I love the icon of John the Baptist by Abraham the Scribe. I think the original was around 18th century. I also love the icon of Jonah being spat out by the whale. There’s a rawness to John and Jonah that I really love.
I think John is an interesting figure in that he announced Jesus’ coming even in his mother’s womb. I interpret this icon as John’s faithfulness to live out his calling, when he could see with his gift of prophecy that doing so would cost him his head.
I’ve always been curious what the scroll says in Arabic, if you can read it please translate it for me. Thanks.
As a funny aside, the angel’s outfit reminds me of traditional Korean clothes (hanbok).
“Blessed are you who weep now, for you will laugh.” Luke 6:21.
As a boy growing up in the church, the Season of Lent was always a serious time. A time to roll up your sleeves and really delve into your faith, and commit to deepening my faith with God. Somewhere along the way, I picked up message that being a follower of Christ means being austere and serious, I make a sacrifice to give up things that are holding me from fully trusting in God. While, some of the messages I picked up as a child about faith was true; a lot of my journey of deepening my faith in God has been to discard old ideas, and be willing to experience a God, beyond my limited understanding, here and now midst my own joys and sufferings.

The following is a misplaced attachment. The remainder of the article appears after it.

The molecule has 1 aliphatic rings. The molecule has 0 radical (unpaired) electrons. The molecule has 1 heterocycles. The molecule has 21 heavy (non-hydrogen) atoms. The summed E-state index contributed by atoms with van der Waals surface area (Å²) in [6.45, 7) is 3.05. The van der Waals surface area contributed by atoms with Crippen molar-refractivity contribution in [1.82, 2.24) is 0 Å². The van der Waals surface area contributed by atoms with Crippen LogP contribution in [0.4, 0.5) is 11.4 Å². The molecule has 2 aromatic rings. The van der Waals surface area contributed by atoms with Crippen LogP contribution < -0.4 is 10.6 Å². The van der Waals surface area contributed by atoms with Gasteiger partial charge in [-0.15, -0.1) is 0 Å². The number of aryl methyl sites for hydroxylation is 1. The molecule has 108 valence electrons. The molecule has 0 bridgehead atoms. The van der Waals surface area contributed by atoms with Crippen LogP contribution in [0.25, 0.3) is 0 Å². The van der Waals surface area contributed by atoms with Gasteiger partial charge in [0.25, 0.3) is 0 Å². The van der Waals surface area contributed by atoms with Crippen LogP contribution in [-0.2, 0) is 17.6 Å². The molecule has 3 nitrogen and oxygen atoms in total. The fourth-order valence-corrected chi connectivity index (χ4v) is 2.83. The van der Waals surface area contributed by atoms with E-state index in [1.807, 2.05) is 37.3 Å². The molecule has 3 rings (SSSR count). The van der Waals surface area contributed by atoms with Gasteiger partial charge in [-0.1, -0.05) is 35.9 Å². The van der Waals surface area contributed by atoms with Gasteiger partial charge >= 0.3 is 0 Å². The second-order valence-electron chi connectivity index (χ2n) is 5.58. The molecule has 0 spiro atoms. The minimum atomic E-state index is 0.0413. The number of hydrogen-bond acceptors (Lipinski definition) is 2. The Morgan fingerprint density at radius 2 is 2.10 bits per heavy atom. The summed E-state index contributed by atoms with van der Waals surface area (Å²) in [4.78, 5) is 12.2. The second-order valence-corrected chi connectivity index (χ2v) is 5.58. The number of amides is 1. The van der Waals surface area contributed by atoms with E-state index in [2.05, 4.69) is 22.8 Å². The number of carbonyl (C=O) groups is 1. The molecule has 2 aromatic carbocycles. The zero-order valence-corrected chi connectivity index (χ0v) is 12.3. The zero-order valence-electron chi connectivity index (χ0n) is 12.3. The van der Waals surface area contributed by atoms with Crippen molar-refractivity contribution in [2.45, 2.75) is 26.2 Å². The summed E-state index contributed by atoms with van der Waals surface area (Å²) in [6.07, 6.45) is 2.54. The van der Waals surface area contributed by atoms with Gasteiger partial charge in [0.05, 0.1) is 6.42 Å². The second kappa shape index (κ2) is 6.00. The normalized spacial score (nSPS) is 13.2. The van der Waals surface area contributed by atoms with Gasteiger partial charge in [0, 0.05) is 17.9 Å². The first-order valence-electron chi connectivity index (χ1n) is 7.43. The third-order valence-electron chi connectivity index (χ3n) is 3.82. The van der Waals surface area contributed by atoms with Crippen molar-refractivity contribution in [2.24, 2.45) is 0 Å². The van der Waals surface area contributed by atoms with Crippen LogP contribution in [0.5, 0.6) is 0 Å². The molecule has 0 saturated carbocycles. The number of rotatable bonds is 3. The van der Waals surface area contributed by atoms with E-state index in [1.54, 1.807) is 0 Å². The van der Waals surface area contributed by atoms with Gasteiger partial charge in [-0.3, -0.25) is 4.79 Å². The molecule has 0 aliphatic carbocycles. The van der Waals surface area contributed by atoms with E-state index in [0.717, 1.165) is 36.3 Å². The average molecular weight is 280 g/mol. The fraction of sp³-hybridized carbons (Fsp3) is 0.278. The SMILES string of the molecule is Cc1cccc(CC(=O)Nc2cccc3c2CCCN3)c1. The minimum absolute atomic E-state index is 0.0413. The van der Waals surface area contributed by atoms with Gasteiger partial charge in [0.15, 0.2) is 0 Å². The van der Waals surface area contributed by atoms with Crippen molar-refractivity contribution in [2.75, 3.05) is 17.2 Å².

I always thought Jesus was so serious, but I now imagine him being someone with profound joy and capacity for laughter that cuts through the heart of the matter. My own experience has been that often the folks that have experienced the most profound suffering and sorrow have a great capacity to love, and to embrace moments of joy when they appear in our lives. When Christ tells us that “Blessed are you who weep now, for you will laugh;” Jesus is not only speaking to us who grieve and journey through loss, but his blessing includes himself. Jesus knows firsthand what it is like to carry deep sorrow, and pain; we too feel overwhelmed and burdened by the responsibility of life, and walk sometimes with very heavy steps.
However, Jesus kept moving forward, even though he knew where the road would lead him. He continued to do the work of the Father, kept teaching his often thick headed disciples, and kept on loving the people in his life. Jesus touched, healed, laughed, cried, and shared life with the lepers, the forgotten, and despised people of his time and culture.
We do not have to weep, because our journey does not end in the cross. We believe in a Risen Christ, and know in our hearts joyful tears knowing Christ has risen, and our weeping can truly be transformed into joyous laughter. It is hard in the midst of grief to see what lies ahead, but remember friends you are not alone, Jesus who knows your inner most pain walks with you.
O Jesus, be with us as we walk through the joys and pains of life. May our weeping be transformed into laughter: a deep knowing laughter of your strength and love. Amen.